Issue: H.R. 6156 Russia and Moldova Jackson-Vanik Repeal and Sergei Magnitsky Rule of Law AccountabilityAct of 2012.
Result: Passed 92 to 4, 4 not voting. Became Public Law 112-208 (signed by the President 12-14-12). GOP and Democrats scored.
Bill Summary: Authorizes the president to lift the Jackson-Vanik discriminatory trade restrictions against the Russian Federation. Establishes permanent normal trade relations with the Russia Federation upon its ascension to the WTO. Calls for sanctions against whoever was involved with the death of anti-corruption activist Sergei Magnitsky.
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Analysis: This act would officially end restrictions on trade with Moscow that had been in place since January of 1975. Although regularly waived by the president, the Jackson-Vanik restrictions on trade with non-market economies had been established by Congress in large part to protest Soviet barriers to Jewish emigration.
Our primary objection to H.R. 6156 is not that it violates the Constitution. Our objection is to the ongoing influence of international elites to use trade to the benefit of favored corporations and America’s enemies.
Once Russia was slated to become a member of the WTO in August of 2012, the globalist corporate CEOs at the Business Roundtable began to champion the repeal of the 1974 Jackson-Vanik Act. Doug Oberhelman, Chairman of the Roundtable’s international engagement committee and CEO of Caterpillar Inc. (a CFR corporate member) argued that seizing trade opportunities with Russia would “support the U.S. economy and American jobs.” Note: Oberhelman is also a director of the influential World Resources Institute, an eco-activist think tank created in 1982 with Insider foundation support.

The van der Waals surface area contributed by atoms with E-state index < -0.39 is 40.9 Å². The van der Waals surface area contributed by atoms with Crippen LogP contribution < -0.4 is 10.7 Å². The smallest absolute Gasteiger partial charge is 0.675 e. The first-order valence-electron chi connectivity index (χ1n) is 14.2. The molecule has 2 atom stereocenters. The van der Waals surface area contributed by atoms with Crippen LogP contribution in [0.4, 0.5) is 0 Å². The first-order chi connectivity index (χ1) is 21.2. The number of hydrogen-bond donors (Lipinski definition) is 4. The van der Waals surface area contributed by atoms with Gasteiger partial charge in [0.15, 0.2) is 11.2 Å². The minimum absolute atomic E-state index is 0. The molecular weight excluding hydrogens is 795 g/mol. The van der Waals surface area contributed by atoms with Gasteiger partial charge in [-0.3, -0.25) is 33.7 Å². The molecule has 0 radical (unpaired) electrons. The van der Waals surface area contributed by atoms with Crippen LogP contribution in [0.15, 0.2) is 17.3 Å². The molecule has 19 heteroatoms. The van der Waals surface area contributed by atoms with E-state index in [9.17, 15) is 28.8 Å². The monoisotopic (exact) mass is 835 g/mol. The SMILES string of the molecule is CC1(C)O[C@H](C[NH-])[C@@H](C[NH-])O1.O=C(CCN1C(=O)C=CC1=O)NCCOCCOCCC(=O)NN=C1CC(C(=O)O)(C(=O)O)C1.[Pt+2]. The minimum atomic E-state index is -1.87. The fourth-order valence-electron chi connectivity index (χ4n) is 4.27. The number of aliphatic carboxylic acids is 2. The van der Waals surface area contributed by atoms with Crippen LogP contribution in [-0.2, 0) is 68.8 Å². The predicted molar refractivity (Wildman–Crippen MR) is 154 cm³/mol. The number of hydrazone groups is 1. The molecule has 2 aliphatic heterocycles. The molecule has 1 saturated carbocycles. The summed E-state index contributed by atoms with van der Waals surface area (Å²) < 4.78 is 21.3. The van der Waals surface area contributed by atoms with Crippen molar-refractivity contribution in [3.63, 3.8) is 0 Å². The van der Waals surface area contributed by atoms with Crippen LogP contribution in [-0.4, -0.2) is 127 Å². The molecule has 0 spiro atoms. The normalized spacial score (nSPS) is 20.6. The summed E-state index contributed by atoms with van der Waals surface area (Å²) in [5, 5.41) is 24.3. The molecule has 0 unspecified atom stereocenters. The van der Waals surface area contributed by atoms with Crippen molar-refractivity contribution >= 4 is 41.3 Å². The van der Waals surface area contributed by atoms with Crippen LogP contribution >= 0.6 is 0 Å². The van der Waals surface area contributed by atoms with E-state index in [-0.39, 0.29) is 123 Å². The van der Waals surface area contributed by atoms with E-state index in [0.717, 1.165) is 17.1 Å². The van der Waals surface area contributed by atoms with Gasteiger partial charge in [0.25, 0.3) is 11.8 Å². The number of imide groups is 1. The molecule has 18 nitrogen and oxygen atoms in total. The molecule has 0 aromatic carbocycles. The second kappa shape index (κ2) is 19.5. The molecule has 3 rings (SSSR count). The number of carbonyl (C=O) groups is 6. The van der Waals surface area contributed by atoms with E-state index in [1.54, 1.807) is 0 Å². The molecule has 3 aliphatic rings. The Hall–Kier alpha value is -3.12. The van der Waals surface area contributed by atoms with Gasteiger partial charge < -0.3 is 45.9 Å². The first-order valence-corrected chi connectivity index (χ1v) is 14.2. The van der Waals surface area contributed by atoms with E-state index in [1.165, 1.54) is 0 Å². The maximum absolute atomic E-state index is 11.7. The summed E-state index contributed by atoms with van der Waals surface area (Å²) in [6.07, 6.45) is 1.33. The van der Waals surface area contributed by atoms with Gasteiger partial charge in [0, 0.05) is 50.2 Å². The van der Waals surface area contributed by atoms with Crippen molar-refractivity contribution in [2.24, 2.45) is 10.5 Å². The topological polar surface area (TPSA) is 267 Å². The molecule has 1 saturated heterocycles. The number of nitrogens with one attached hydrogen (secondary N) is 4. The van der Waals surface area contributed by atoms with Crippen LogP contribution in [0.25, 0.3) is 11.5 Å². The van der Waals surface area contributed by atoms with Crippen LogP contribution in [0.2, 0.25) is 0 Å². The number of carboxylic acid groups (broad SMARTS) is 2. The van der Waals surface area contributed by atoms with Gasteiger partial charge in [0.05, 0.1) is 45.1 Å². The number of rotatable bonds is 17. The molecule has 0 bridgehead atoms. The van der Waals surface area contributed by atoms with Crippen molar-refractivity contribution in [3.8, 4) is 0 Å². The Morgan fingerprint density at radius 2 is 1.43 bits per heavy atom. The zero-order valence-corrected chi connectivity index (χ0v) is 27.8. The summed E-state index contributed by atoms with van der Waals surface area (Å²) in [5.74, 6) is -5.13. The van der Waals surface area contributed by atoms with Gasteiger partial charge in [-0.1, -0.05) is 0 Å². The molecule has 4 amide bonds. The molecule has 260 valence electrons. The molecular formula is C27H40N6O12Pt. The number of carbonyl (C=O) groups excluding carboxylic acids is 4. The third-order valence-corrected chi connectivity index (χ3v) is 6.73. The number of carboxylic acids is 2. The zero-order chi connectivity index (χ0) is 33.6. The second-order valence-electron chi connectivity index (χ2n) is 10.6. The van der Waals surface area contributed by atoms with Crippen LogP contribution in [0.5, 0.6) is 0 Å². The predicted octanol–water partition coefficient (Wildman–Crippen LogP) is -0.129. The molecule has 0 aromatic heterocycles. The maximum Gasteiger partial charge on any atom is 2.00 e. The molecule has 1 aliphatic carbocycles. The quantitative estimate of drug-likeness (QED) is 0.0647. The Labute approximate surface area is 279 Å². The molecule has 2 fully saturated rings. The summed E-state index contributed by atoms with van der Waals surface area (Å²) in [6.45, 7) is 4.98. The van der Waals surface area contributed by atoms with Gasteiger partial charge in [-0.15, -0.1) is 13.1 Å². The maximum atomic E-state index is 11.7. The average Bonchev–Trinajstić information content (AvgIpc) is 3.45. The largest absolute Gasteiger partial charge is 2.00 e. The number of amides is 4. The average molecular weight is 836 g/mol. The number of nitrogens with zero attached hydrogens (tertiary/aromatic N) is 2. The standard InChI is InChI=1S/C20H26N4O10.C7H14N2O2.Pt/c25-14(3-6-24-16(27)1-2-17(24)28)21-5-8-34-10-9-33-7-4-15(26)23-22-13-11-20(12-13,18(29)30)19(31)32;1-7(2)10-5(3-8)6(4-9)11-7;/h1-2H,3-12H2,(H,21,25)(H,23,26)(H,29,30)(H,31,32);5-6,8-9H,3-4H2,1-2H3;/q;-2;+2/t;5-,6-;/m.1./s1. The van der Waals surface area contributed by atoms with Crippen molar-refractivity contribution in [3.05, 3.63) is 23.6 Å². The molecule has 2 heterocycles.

The internationalist sponsors of this potentially sensitive issue put it off until the lame duck to insulate congressmen from any adverse voter reaction over the poor relations between Washington and Moscow. The lame-duck, GOP-led House initiated the repeal. On November 16, the House overwhelmingly supported the repeal, 365 to 43. Only six Republicans voted nay. A few weeks later, the measure sailed through the Democratic-controlled Senate by a vote of 92 to 4. [See Senate Vote #223 (12-6-12).] On December 14, President Obama signed it into law.
One representative who spoke against the normalization of trade relations was Minnesota Democrat Betty McCollum. McCollum argued that the “legislation sends the wrong message, rewarding [Russia’s] President Putin with trade privileges at a time when he is crushing pro-democracy voices at home and arming the murderous Assad regime in Syria.”
Americans, who have been told repeatedly that the Cold War is over, should also be concerned over Russia’s announced plans to modernize its navy with new aircraft carriers and ballistic missile submarines. The Russian navy says it intends to establish several resupply bases abroad and has been negotiating their reestablishment in Cuba and Vietnam.
We have assigned (good vote) to the Nays and (bad vote) to the Yeas. (P = voted present; ? = not voting; blank = not listed on roll call.)